I recently thought something unsettling about claims of objectivity. It is customary to think that for a view to be objective is for it to be true independent of human opinions. My question then is this: isn't it the case that any view we have, even if we take it to be objective, will still have to pass through the human lens so that there is no view that can be completely independent of human perspectives? Is this a good argument? As an objectivist, I find this argument hard to refute so any help from you would be much appreciated. Thanks!

I think the wording of your question contains the answer. You define an objective view as a view that is true independently of human opinions. A view can satisfy that definition even if every view is someone's view. The fact that no view can be held without being held by someone doesn't imply that no view can be true independently of human opinions. Take a simple example: If your view is that elephants are bigger than mice, your view can be true independently of human opinions even though it's held by a human and formed on the basis of human perception. It's a separate issue how you know that elephants are bigger than mice. But the objective truth of the view isn't threatened merely by its being your view.

Hey so I'm actually writing a paper on the biological basis of morality and am taking an evolutionary standpoint on it. So my premise is based upon the fact that all living beings have the intrinsic need to survive and reproduce, which is what natural selection is based upon. Also, it has been researched that species (using the definition of organisms that can breed with each other and produce viable offspring) care for each other and co-operate with each other to ensure the survival of their own species. Now I believe that this would lead to one objective moral truth that we ought to care for the well being of our species. I know this commits the is ought fallacy but I believe it can be overlooked in this case since this behavior of survival and reproduction can be observed in all species that we know of to date. Do you think this Is a fairly viable standpoint to take or am I missing something essential?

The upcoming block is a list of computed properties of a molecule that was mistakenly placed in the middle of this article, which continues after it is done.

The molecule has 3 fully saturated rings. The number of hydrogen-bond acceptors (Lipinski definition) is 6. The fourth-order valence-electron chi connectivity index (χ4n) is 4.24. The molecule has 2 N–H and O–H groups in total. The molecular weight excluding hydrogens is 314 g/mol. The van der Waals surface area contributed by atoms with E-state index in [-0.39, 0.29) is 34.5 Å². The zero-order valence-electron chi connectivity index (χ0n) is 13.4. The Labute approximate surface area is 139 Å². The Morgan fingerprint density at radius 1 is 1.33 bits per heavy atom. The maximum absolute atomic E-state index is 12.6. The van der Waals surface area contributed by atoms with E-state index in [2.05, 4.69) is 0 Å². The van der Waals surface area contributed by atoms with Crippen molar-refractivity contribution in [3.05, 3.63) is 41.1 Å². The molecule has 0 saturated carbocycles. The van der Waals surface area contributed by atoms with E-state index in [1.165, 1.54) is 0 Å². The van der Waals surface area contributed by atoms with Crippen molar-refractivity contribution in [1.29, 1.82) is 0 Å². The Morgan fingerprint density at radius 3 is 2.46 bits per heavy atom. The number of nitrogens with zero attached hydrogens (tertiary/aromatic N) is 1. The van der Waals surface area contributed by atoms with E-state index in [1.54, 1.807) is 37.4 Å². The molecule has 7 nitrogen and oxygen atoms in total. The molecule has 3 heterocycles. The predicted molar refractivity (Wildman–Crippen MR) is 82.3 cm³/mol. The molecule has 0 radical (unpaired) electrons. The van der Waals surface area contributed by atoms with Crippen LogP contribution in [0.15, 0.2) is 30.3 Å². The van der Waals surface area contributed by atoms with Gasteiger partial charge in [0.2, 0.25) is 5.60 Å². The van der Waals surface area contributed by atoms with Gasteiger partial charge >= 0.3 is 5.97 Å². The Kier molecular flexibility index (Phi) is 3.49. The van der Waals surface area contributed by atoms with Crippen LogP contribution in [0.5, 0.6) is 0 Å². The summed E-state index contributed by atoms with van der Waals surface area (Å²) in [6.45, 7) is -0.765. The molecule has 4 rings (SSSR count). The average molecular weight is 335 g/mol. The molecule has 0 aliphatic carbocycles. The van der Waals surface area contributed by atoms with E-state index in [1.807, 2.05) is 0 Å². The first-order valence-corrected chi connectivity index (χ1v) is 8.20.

When you say that " for each other and co-operate with each other to ensure the survival of their own species," I take it you're referring not to all species (including all plants, all microbes, all invertebrates, etc.) but only to those species whose members care for each other and cooperate with each other, which may be a minority of the species that exist. Anyway, you ask whether something like the following argument is "fairly viable": 1. The members of all species [of the restricted kind referred to above] act so as to promote the survival of their own species. 2. Therefore: We humans ought to act so as to promote the survival of our own species. As you seem to recognize, the argument isn't logically valid: The premise doesn't logically imply the conclusion. But the argument can be made logically valid by inserting a premise, such as P. We humans ought to do what the members of all species [of the restricted kind referred to above] do. One problem is that P itself is highly...